Category Archives: The Metafictionality of Don Quixote

What is the Role of Poetry in Don Quixote?

“Don Quixote” has 78 poems in the book―17 couplets, 15 sonnets, 15 epitaphs, 5 ballads, 5 singlets, 3 tercets, 1 madrigal, 3 pastoral poems, and 14 miscellaneous
―which either introduce certain segments of the book (i.e. the prologue) or are woven into the text itself.  

Take, for example, the below verses by Urganda the Unknowable to Don Quixote De La Mancha  

If you O book, are duly hee

To seek the company of du―,

You won’t be told by some prize du―

That you are but a fumbling gree―.

But if you are not on pins and nee―

You go off into fools posse―,

You’ll no doubt see, when least expect―,

It is the wrong horse that they’re ba―,

Although they will be so fra―

To show that they’re extremely cle―.

This verse form, which enjoyed popularity in Spain during the 17th century, consists of an abbaaccddc rhyme scheme with the last unstressed syllable of each line omitted.  What, in your view, does this type of “fill-in-the-blank” poem encourage its readers to do?

One function of the above verse form is to bring readers into “Don Quixote” by making them active participants in the process of literary creation.  Readers, as noted before, now had to use their imaginations to complete the full meaning of this type of verse line. Hence, they become active participants in the act of creating a poem.

Why, in your view, does Cervantes incorporate so many poems in his books?  What does he accomplish by relying on his readers’s active efforts to extract meaning from his poems?

Don Quixote’s Metafictionality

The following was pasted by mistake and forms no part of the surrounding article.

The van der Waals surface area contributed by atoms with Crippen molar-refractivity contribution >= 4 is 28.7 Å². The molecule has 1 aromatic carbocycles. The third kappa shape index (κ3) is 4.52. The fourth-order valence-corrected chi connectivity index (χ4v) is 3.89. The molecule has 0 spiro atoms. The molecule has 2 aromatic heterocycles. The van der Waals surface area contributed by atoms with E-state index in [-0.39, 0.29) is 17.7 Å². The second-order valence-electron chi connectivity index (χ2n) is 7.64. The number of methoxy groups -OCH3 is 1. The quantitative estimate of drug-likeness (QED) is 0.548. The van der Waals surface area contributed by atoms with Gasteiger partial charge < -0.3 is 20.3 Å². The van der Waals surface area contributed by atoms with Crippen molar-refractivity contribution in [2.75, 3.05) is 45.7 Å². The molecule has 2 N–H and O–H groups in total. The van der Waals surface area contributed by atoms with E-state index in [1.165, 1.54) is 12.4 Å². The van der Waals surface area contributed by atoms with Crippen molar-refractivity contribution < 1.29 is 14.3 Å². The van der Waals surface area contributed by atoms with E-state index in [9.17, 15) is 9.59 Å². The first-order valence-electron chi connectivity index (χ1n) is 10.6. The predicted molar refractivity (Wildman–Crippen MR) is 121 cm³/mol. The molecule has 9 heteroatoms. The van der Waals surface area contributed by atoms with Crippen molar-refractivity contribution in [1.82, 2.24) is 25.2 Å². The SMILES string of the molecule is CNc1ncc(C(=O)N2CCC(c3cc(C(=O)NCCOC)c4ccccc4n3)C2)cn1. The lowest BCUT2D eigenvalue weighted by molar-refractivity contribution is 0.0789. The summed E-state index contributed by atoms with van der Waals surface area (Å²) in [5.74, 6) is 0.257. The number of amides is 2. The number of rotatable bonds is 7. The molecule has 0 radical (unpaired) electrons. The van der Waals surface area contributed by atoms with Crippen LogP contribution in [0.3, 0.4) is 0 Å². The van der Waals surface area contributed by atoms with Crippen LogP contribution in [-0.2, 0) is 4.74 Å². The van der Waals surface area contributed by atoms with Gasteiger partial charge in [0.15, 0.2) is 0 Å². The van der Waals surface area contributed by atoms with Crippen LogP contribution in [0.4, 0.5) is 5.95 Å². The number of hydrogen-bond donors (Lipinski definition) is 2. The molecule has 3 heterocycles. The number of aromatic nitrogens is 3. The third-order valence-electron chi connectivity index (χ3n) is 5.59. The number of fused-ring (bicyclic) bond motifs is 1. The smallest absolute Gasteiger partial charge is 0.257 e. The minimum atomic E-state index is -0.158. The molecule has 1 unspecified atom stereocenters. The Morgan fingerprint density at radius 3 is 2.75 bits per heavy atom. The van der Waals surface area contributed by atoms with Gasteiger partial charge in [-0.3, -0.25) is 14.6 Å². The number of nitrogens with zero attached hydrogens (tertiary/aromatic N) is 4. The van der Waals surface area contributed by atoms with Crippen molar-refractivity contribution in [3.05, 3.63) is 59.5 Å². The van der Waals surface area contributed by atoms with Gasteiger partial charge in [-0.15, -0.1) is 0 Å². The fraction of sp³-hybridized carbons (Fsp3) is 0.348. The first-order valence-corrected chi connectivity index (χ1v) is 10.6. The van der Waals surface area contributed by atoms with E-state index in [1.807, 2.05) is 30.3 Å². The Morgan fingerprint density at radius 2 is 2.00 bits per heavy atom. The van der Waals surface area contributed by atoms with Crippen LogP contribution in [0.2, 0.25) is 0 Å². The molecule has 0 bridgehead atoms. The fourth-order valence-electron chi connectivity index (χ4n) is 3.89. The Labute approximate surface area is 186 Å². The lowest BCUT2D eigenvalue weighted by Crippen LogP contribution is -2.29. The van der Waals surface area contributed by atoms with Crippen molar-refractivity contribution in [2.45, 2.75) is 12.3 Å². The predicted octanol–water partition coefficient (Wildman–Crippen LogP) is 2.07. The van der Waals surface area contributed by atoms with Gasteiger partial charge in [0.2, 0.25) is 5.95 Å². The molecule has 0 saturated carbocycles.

Don Quixote is a unique novel because it discusses itself within the pages of itself.  For example, when an old notebook of the history of Don Quixote is found at a bazaar in Toledo a Catholic Cannon reminds us that chivalry books do not follow the rules of Aristotelian writing.  Also, when Cide Hamete El Benengeli, the book’s fictitious narrator, analyzes Don Quixote’s artistic genres he shows a concern for literature and language that signals Don Quixote’s Metafictionality.  Given Don Quixote’s self-reflexive nature the book’s author becomes a character in the story who steps in-and-out of the tale.  More largely, by referring to the author throughout the story, Cervantes does not let readers forget they are reading a fictional work.  For instance, during the Captive Captain’s tale, we are told that Miguel Cervantes was the only man who emerged unscathed from his slavery. Another feature that defines Don Quixote as a work of Metafiction is that it mentions several works of fiction. For example, during the inquisition of Don Quixote’s library, Cervantes’s Galatea is retained for its original style.  Later, when the innkeeper produces Rinconete and Cortadillo, another story by Cervantes, a local priest decides to read The Tale of Inappropriate Curiosity instead.  Finally, since Don Quixote tends to call attention to itself as a literary artifact characters within the story are acutely aware that they are in a work of fiction.  In brief, since Don Quixote self-consciously evaluates itself throughout its’ story-telling it is fiction about fiction, or Metafictional in nature.